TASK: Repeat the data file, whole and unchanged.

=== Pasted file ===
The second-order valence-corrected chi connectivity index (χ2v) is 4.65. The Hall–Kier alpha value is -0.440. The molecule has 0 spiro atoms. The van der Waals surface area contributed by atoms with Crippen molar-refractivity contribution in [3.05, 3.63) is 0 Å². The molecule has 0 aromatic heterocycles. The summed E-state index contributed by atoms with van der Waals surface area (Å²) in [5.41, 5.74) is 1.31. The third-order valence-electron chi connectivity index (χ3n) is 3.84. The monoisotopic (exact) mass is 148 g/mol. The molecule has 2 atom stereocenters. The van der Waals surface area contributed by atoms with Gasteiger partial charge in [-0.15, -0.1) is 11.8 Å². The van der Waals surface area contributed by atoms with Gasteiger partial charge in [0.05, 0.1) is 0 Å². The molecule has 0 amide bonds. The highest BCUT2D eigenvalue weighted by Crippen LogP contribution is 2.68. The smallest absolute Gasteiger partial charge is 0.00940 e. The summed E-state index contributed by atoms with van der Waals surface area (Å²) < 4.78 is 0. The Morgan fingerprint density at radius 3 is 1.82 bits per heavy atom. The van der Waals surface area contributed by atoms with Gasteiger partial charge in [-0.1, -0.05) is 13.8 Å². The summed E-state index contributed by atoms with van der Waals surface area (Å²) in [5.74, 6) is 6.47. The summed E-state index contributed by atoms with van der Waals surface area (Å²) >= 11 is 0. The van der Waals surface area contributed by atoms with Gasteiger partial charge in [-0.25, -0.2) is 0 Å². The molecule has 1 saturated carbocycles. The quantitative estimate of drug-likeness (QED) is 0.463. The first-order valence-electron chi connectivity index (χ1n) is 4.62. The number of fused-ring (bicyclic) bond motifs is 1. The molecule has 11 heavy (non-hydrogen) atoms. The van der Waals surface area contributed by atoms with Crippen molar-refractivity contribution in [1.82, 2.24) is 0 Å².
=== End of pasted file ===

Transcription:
The second-order valence-corrected chi connectivity index (χ2v) is 4.65. The Hall–Kier alpha value is -0.440. The molecule has 0 spiro atoms. The van der Waals surface area contributed by atoms with Crippen molar-refractivity contribution in [3.05, 3.63) is 0 Å². The molecule has 0 aromatic heterocycles. The summed E-state index contributed by atoms with van der Waals surface area (Å²) in [5.41, 5.74) is 1.31. The third-order valence-electron chi connectivity index (χ3n) is 3.84. The monoisotopic (exact) mass is 148 g/mol. The molecule has 2 atom stereocenters. The van der Waals surface area contributed by atoms with Gasteiger partial charge in [-0.15, -0.1) is 11.8 Å². The van der Waals surface area contributed by atoms with Gasteiger partial charge in [0.05, 0.1) is 0 Å². The molecule has 0 amide bonds. The highest BCUT2D eigenvalue weighted by Crippen LogP contribution is 2.68. The smallest absolute Gasteiger partial charge is 0.00940 e. The summed E-state index contributed by atoms with van der Waals surface area (Å²) < 4.78 is 0. The Morgan fingerprint density at radius 3 is 1.82 bits per heavy atom. The van der Waals surface area contributed by atoms with Gasteiger partial charge in [-0.1, -0.05) is 13.8 Å². The summed E-state index contributed by atoms with van der Waals surface area (Å²) in [5.74, 6) is 6.47. The summed E-state index contributed by atoms with van der Waals surface area (Å²) >= 11 is 0. The van der Waals surface area contributed by atoms with Gasteiger partial charge in [-0.25, -0.2) is 0 Å². The molecule has 1 saturated carbocycles. The quantitative estimate of drug-likeness (QED) is 0.463. The first-order valence-electron chi connectivity index (χ1n) is 4.62. The number of fused-ring (bicyclic) bond motifs is 1. The molecule has 11 heavy (non-hydrogen) atoms. The van der Waals surface area contributed by atoms with Crippen molar-refractivity contribution in [1.82, 2.24) is 0 Å².